Servicers often fail to account for all the borrower's debt obligations and other financial and economic circumstances. The use of stale origination data, such as dated property valuations, is widespread, and significant fraud has permeated the system, particularly regarding income. But powerful new data sources and integration tools have come online recently to help banks make better modification decisions. The industry's high performers are beginning to make profitable use of them, but so far it has been largely ad hoc.
Embrace new analytics to isolate troubled loans. High-quality, real-time data will not help if servicers cannot extract what they need from it easily. For example, most firms have the data but lack the analytics to identify the minimum modifications and costs (term adjustment, principal reduction, rate adjustment) necessary to keep borrowers out of redefault or foreclosure. This lack of analytics means too many servicers are spending precious time and resources on borrowers who are beyond help.
On the other hand, some industry leaders are starting to break this mold, applying analytic tools like advanced risk scoring to create targeted customer outreach campaigns and prioritize agents' work queues.
Focus on performing loans, too. New technologies combined with quality data make it possible to head off future defaults with a high degree of accuracy. However, few servicers have the intervention processes, tools and skills to identify borrowers whose loans are currently performing but heading for default.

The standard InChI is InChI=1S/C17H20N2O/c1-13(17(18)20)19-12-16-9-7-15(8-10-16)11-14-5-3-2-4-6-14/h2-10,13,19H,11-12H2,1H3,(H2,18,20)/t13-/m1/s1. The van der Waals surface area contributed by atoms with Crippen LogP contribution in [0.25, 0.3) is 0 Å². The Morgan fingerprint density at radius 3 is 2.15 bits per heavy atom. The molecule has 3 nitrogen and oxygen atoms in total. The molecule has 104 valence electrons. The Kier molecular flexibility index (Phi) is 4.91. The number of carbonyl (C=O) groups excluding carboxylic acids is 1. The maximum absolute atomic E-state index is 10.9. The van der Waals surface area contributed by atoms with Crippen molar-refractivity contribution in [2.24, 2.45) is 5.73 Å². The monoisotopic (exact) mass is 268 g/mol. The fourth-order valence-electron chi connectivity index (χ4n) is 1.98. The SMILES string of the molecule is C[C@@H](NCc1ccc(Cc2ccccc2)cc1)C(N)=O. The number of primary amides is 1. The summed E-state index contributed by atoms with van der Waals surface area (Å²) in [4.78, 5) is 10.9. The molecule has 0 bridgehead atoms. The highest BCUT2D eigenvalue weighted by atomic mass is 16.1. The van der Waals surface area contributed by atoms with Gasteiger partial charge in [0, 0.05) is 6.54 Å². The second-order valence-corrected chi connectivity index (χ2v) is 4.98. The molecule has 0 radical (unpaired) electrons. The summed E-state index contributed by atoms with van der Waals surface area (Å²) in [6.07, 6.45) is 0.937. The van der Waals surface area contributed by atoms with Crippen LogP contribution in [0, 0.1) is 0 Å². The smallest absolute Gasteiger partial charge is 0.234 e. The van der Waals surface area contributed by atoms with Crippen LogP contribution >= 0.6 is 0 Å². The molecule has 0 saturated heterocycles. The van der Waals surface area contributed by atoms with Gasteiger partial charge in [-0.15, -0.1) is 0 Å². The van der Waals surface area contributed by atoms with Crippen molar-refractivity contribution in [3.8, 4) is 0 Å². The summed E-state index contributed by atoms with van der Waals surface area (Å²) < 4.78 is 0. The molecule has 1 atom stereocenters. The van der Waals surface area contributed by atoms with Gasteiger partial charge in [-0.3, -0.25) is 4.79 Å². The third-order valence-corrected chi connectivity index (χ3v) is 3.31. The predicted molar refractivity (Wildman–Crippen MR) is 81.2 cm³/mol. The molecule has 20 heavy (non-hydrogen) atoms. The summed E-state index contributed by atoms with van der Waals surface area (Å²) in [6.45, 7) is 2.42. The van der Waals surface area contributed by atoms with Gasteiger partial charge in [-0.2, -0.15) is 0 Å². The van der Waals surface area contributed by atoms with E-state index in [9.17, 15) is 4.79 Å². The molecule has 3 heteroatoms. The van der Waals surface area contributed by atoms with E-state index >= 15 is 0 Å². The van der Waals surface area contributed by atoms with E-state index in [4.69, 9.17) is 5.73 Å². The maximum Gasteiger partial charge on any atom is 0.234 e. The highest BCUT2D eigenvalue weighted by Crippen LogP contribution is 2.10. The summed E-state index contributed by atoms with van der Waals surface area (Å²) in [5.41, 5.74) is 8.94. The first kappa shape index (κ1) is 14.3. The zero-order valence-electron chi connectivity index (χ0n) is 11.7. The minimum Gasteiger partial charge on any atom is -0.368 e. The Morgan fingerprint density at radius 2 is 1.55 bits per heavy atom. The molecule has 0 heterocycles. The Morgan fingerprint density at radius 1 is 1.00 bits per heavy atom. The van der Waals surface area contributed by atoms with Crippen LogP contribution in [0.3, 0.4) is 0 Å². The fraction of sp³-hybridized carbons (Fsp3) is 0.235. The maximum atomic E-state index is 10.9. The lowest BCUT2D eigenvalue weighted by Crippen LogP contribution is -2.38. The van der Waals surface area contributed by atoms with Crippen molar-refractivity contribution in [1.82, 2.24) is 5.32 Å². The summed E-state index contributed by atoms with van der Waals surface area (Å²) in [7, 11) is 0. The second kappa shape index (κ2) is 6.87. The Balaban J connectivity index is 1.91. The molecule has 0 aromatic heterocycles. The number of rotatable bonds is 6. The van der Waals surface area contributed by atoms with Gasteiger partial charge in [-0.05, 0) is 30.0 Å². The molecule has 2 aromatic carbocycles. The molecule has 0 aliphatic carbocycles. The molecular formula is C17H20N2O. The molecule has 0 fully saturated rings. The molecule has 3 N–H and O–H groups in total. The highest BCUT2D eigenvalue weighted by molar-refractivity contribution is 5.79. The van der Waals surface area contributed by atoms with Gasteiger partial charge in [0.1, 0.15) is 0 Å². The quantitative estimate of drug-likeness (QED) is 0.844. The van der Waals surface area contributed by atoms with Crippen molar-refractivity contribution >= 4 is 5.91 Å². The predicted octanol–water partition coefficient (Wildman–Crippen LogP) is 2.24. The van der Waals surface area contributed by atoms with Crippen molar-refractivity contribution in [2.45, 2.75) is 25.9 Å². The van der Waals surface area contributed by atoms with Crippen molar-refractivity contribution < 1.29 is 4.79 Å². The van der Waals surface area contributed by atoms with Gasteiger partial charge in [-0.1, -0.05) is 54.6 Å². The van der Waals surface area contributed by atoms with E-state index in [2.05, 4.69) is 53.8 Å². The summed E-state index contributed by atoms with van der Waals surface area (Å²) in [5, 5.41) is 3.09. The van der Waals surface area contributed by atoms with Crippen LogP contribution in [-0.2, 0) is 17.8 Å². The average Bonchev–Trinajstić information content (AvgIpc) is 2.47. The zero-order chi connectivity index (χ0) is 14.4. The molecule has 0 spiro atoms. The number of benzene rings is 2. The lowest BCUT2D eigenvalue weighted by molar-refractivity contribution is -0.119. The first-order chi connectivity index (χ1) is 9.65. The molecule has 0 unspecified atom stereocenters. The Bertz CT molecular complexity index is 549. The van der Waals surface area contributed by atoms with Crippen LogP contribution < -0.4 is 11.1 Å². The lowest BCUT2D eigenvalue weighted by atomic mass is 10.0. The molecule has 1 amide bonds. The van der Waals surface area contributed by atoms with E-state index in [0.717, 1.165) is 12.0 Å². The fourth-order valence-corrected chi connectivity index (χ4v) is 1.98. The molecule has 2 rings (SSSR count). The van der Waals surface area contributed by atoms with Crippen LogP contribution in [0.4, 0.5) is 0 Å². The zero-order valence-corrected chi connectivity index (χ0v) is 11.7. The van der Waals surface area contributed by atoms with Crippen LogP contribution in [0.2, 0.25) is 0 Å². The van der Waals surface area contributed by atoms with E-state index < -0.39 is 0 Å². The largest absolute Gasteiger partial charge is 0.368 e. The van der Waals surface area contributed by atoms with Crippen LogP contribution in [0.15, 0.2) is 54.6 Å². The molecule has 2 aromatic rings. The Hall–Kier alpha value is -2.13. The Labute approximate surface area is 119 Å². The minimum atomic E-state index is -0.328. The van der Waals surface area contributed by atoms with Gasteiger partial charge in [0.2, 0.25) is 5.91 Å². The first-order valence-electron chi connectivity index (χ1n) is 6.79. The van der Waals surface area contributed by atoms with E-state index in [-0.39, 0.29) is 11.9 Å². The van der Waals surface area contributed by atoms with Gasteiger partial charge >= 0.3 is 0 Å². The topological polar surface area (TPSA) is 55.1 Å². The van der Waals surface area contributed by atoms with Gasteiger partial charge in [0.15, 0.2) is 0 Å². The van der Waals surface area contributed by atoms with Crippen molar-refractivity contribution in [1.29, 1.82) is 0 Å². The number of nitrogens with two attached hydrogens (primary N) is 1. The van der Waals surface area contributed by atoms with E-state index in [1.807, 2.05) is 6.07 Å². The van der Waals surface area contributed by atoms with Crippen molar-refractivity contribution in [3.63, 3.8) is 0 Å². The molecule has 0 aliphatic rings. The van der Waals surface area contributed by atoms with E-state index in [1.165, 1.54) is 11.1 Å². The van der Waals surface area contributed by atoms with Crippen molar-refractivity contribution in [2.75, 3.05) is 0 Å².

Reorienting the loan modification operation to focus on both performing and nonperforming loans is, for some, a major paradigm adjustment. Those institutions are struggling to implement new government programs that emphasize performing borrowers. The firms with the ability to identify and modify at-risk performing loans will stop defaults and foreclosures before they start and emerge from this crisis with a strong competitive advantage.
Get a bird's eye view of the loan portfolio. Instead of managing portfolios manually and reporting on a monthly or quarterly basis, the industry's high performers are using "dashboards" that automate loan portfolio management and provide a view of daily macro- and micro-level changes.
This approach helps to refine workout programs and deliver insight to investors on why and how decisions are being made. Such robust reporting also gives servicers the ability to track geographical trends and redirect their most skilled loan modification specialists to higher-risk areas.
The government's loan modification program provides a scripted response for many troubled borrowers. But millions more are ineligible for the program and at risk of foreclosure. To handle both types of borrowers, the leading servicers are industrializing their loan management processes by getting access to borrowers' complete debt picture and updated property values, using more advanced analytics to improve their predictive abilities and adopting better reporting tools to monitor portfolios.
Those advantages give institutions the opportunity not only to persevere through a rising tide of defaults and foreclosures, but also to secure a better future for their businesses.